Facultad de Agronomía e Ingeniería Forestal
Pontificia Universidad Católica de Chile
Casilla 306-22
Santiago, Chile

Contact the author

Tags

IVES Conference Series | Terroir 2000

Citation

Related articles…

Physiological and growth reaction of Shiraz/101-14 Mgt to row orientation and soil water status

Advanced knowledge on grapevine row orientation is required to improve establishment, management and outcomes of vineyards on terroirs with different environmental conditions (climate, soil, topography) and in view of a future change to more extreme climatic conditions. The purpose of this study was to determine the combined effect of row orientation, plant water status and ripeness level on the physiological and viticultural reaction of Shiraz/101-14 Mgt.

Effects of mechanical leafing and deficit irrigation on Cabernet Sauvignon grown in warm climate of California

San Joaquin Valley accounts for 40% of wine grape acreage and produces 70% of wine grape in California. Fruit quality is one of most important factors which impact the economical sustainability of farming wine grapes in this region. Due to the recent drought and expected labor cost increase, the wine industry is thrilled to understand how to improve fruit quality while maintaining the yield with less water and labor input. The present study aims to study the interactive effects of mechanical leafing and deficit irrigation on yield and berry compositions of Cabernet Sauvignon grown in warm climate of California.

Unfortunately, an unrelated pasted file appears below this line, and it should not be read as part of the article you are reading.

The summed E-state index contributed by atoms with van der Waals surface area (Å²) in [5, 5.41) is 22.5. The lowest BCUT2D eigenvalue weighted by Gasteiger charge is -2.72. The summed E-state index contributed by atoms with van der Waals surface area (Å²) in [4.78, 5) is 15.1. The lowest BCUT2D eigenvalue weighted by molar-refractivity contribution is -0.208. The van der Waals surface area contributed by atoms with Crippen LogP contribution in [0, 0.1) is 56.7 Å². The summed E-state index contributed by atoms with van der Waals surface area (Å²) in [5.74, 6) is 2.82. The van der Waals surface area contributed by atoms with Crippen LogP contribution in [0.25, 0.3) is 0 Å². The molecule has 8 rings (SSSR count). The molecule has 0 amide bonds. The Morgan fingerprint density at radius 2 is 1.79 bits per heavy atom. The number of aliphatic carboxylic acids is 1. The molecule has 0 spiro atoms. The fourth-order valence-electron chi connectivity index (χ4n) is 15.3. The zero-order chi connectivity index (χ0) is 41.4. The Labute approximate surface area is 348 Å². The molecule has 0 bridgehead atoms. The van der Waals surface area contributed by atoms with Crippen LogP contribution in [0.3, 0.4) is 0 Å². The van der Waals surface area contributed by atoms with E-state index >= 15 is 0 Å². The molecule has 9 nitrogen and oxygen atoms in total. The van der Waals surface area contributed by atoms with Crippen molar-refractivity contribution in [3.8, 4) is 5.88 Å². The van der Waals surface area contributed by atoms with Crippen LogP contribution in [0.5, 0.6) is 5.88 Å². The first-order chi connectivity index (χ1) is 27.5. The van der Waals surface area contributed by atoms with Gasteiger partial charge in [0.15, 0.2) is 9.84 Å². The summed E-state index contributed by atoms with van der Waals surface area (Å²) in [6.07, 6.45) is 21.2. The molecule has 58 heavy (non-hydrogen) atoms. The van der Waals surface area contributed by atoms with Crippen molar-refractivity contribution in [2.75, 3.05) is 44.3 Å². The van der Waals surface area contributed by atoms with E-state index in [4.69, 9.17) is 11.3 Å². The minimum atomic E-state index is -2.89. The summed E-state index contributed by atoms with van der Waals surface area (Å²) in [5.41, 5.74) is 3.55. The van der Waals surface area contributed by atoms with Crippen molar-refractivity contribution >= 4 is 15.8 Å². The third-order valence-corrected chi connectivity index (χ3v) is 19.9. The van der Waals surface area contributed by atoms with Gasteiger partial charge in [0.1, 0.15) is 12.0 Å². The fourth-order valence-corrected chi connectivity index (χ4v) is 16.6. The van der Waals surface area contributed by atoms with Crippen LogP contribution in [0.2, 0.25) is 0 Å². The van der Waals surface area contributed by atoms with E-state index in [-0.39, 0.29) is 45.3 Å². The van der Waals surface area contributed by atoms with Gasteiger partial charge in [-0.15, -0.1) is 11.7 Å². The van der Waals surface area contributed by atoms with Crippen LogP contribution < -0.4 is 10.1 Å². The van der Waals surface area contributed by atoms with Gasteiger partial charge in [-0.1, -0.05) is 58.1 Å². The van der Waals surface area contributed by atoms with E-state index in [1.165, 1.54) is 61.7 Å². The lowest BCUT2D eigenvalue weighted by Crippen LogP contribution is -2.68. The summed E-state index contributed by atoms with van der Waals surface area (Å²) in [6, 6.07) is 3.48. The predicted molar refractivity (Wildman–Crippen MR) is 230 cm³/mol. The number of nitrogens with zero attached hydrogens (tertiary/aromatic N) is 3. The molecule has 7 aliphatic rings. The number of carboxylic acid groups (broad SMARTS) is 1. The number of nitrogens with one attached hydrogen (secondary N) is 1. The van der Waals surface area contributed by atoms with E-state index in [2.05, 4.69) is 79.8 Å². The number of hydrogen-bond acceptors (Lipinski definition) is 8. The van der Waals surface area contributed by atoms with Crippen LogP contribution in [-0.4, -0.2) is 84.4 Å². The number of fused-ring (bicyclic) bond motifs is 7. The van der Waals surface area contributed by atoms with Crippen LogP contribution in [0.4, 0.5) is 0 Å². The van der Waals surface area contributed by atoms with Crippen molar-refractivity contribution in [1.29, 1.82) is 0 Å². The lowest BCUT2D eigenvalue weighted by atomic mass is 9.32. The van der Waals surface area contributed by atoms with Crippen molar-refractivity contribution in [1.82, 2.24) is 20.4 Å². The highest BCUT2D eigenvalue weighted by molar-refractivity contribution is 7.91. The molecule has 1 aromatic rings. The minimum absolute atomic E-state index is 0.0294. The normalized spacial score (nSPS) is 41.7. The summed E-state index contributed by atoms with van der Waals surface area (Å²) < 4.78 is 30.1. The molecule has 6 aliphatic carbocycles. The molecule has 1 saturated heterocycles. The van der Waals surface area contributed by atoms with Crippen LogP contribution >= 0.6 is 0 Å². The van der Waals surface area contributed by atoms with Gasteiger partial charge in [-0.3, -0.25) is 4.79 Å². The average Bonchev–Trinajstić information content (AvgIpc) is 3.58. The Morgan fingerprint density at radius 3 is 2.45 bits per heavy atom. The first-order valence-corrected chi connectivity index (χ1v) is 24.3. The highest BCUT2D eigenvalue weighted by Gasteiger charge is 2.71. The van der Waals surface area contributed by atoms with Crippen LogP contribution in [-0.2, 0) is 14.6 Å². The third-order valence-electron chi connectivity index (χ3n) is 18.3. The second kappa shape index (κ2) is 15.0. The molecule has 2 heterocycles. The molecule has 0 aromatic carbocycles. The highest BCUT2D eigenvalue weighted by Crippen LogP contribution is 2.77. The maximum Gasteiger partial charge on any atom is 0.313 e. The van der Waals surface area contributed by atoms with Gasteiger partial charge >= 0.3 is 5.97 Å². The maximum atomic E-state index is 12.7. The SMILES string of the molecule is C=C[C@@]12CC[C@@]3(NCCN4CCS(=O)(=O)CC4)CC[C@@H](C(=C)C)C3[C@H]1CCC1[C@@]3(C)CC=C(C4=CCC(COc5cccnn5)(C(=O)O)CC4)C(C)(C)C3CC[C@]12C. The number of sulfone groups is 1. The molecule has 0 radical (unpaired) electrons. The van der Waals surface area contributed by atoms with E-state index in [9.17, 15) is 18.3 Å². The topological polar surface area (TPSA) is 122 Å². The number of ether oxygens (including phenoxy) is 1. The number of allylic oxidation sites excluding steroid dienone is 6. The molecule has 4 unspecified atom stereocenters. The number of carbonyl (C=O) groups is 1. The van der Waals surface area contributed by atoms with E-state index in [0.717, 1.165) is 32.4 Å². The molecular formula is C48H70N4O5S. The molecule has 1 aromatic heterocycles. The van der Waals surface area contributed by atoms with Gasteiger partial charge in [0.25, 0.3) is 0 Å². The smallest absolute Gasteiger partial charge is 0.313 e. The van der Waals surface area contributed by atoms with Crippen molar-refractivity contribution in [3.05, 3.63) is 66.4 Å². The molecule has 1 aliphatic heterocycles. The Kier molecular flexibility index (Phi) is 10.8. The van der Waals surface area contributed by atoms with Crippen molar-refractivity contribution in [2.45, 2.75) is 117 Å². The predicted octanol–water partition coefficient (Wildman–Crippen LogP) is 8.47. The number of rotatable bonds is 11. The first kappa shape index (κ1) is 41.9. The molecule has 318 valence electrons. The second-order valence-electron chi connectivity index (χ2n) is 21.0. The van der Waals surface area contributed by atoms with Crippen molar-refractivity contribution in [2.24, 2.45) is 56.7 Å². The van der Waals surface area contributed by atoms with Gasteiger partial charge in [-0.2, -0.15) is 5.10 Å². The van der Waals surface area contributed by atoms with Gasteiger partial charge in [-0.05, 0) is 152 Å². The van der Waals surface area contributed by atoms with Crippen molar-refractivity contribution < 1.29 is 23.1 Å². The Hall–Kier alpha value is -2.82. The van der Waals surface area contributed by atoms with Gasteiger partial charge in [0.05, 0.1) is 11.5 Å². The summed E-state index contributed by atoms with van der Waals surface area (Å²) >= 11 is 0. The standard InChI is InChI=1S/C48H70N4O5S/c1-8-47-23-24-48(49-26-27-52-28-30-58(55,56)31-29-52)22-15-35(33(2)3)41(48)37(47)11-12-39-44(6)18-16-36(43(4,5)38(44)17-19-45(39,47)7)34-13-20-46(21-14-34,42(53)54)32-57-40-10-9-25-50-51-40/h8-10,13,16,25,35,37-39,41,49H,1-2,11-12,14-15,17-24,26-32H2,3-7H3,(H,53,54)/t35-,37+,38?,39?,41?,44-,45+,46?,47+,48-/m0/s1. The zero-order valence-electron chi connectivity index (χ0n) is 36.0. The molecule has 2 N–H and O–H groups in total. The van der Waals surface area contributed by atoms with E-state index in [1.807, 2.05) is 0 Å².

The effects of cane girdling on berry texture properties and the concentration of some aroma compounds in three table grape cultivars

The marketability of the table grapes is highly influenced by the consumer demand; therefore the market value of the table grapes is mainly characterized by its berry size, colour, taste and texture. Girdling could cause accumulation of several components in plants above the ringing of the phloem including clusters and resulting improved maturity. The aim of the experiments was to examine the effect of girdling on berry texture characteristics and aroma concentration.

Application of a fluorescence-based method to evaluate the ripening process and quality of Pinot Blanc grape